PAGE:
Society of Military Psychology Essay Example

Paper Type:  Essay
Pages:  7
Wordcount:  1655 Words
Date:  2022-08-15

Military psychology is a distinct branch of psychology that deals in survey, design, and use of psychological theories as well as empirical data that are aimed at understanding, practicing and predicting the behaviors of not only the civilian populace but also enemies and the friendly forces alike. It entails the assessment of psychiatric behaviors, examination, and treatment of mental problems. On the civilian point of view, the discipline loos at those perceived to be threatened, or those that are in potential danger to the safety and conduct of the military operations and force in general (Gade, 2017). It is important to take note of the fact that military psychology was transformed from many sub-branches of psychology into a critical and useful tool for the day to day use by the military. As such, it has become a very critical tool in that it has enabled the force to rally its troops for the greater good of the nations they protect and the larger civilian populace (Annen, Nakkas, & Gehring, 2017). The discipline has also formed an imperative component of the force in that it has made the military troops to survive the stresses and adversities that come their way in the battlefields. All the balancing and easing of tension has been made possible courtesy of the psychological principles that make it easier for the troops to unbalance the forces of the enemies on the battlefield.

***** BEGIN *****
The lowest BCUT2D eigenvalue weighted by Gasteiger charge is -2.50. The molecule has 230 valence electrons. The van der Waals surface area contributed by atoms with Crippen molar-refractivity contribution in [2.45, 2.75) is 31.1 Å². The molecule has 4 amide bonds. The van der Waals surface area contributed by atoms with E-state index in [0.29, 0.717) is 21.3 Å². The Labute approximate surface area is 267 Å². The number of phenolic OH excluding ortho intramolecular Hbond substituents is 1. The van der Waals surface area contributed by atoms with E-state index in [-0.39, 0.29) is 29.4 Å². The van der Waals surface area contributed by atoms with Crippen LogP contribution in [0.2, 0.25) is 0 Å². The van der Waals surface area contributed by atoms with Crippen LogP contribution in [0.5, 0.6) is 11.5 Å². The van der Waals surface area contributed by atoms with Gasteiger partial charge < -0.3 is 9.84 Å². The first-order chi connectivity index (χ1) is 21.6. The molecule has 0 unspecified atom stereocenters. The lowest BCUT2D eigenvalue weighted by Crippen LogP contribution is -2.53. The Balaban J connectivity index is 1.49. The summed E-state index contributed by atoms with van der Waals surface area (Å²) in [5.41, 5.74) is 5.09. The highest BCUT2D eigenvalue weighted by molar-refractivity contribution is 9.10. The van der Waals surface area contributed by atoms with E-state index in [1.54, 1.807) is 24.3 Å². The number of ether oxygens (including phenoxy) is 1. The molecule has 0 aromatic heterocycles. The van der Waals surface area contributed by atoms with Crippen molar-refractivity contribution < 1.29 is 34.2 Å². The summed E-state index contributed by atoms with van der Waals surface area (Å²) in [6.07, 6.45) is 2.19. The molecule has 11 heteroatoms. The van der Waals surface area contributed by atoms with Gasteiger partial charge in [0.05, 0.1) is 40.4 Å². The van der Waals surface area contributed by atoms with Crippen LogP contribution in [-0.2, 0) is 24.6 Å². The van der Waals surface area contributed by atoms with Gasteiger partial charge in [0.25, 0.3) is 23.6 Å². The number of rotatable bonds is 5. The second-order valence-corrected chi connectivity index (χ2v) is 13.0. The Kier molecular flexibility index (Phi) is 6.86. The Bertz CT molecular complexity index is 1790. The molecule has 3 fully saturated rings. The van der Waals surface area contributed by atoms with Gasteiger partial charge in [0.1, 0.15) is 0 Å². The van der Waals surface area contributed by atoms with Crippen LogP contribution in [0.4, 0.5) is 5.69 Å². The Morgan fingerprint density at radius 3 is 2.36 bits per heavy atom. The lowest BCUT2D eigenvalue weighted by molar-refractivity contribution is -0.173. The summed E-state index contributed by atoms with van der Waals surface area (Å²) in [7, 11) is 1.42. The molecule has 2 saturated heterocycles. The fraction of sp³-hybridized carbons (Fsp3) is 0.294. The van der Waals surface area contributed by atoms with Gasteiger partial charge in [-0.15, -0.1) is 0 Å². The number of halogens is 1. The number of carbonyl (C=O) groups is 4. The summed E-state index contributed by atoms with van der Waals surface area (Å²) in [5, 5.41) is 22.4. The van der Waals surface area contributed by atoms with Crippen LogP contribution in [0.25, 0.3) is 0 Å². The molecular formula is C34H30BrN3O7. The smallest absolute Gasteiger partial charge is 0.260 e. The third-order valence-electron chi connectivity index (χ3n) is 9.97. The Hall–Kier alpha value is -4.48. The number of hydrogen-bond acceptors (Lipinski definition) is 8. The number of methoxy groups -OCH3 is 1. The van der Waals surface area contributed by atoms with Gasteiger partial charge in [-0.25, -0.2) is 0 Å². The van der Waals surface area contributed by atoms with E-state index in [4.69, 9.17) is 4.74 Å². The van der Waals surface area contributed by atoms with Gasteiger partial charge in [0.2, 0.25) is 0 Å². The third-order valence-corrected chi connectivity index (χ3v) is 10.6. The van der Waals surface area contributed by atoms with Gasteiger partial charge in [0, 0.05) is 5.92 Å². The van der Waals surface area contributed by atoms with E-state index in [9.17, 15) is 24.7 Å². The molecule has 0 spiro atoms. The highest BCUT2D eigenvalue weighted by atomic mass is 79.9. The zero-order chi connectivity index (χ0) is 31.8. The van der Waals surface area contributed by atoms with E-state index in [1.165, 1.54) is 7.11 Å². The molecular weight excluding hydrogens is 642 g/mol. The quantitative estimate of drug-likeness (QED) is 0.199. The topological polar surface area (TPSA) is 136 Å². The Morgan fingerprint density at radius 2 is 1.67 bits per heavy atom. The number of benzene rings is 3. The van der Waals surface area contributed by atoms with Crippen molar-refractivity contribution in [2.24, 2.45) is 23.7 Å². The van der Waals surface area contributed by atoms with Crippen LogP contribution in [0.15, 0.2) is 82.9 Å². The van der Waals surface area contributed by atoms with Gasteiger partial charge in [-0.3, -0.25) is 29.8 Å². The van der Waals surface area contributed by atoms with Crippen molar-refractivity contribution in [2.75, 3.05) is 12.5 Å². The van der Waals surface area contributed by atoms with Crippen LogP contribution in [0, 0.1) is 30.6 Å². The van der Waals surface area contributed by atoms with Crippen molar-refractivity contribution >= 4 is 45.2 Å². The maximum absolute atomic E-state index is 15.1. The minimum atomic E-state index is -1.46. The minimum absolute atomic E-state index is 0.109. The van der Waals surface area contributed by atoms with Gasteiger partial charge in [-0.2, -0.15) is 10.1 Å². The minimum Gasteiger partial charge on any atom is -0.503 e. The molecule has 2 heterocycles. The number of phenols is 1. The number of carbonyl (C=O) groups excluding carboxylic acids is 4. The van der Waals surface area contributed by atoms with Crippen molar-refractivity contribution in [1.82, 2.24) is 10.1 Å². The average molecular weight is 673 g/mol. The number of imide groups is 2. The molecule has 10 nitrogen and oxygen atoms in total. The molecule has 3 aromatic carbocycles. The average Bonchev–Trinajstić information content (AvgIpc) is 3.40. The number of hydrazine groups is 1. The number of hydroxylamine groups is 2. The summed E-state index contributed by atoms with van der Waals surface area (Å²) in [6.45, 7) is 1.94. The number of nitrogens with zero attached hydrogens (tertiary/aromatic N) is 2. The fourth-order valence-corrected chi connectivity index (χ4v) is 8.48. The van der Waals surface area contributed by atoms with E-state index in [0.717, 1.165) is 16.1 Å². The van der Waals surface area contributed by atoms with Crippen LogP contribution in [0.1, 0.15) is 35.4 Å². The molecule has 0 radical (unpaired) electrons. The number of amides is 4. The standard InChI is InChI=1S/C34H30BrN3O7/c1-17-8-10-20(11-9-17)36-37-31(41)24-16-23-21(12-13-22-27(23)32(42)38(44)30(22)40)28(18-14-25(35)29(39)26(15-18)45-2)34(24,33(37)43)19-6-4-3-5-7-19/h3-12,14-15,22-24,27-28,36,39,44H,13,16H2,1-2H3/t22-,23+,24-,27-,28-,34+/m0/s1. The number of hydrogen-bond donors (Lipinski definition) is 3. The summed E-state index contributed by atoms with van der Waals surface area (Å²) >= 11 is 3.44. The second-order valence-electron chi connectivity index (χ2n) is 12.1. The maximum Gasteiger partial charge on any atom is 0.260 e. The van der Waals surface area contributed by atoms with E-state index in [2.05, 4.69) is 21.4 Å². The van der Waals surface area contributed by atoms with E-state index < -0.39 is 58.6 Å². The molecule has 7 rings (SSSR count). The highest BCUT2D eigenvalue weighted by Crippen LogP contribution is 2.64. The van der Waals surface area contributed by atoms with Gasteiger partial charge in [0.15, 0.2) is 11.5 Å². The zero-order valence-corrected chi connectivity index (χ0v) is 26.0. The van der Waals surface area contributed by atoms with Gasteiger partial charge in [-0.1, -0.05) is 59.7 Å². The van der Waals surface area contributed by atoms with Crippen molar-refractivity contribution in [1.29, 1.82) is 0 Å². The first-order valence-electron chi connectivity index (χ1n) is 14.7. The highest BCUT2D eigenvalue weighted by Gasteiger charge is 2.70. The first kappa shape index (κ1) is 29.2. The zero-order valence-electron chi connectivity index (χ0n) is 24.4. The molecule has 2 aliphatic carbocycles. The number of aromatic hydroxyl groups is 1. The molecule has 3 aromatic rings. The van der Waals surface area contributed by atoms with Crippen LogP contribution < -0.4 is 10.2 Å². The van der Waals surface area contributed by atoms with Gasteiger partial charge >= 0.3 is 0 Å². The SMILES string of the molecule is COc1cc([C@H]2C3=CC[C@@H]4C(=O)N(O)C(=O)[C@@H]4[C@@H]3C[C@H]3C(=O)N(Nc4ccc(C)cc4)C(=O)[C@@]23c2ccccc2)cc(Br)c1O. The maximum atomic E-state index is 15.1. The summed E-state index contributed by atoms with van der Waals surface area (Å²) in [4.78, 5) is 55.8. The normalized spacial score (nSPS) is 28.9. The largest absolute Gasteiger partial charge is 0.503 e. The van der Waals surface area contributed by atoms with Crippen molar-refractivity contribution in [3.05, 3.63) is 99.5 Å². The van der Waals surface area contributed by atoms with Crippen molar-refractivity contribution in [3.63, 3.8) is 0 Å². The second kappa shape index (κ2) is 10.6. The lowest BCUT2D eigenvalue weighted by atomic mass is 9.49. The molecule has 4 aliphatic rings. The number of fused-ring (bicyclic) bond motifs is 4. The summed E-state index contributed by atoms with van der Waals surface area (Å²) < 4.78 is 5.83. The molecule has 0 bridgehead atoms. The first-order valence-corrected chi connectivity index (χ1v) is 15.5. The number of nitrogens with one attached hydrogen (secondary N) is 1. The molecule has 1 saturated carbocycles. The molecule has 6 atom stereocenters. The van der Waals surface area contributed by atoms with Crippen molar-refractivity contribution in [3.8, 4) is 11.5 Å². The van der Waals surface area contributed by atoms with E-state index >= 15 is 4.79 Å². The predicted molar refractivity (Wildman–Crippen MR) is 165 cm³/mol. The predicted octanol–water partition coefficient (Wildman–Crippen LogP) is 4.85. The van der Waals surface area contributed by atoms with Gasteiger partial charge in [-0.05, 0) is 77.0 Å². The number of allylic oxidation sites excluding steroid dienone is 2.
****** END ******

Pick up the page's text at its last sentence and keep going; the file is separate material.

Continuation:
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Essentially, all the emotional tortures, stresses and psychological problems that military psychology addresses are not military-specific as they also look at other issues of weighty concern. Be that as it may, military officers face a particular combination of the generic stresses specific to them (Heath, Seidman, Vogel, Cornish, & Wade, 2017). From this end, it is worth noting that military psychology tends to tackle an issue that borders on the unique combination of various stresses that plague the military service and the war settings. Some of these traumas include posttraumatic stress disorder (PTSD), family challenges, guilt, flashbacks and nightmares (Maddi, Matthews, Kelly, Villarreal, Gundersen, & Savino, 2017). It is worth noting that military psychology is best applied in the approach of treatment and counseling of stress as well as fatigue of the military families and personnel and also as a treatment of the psychological trauma.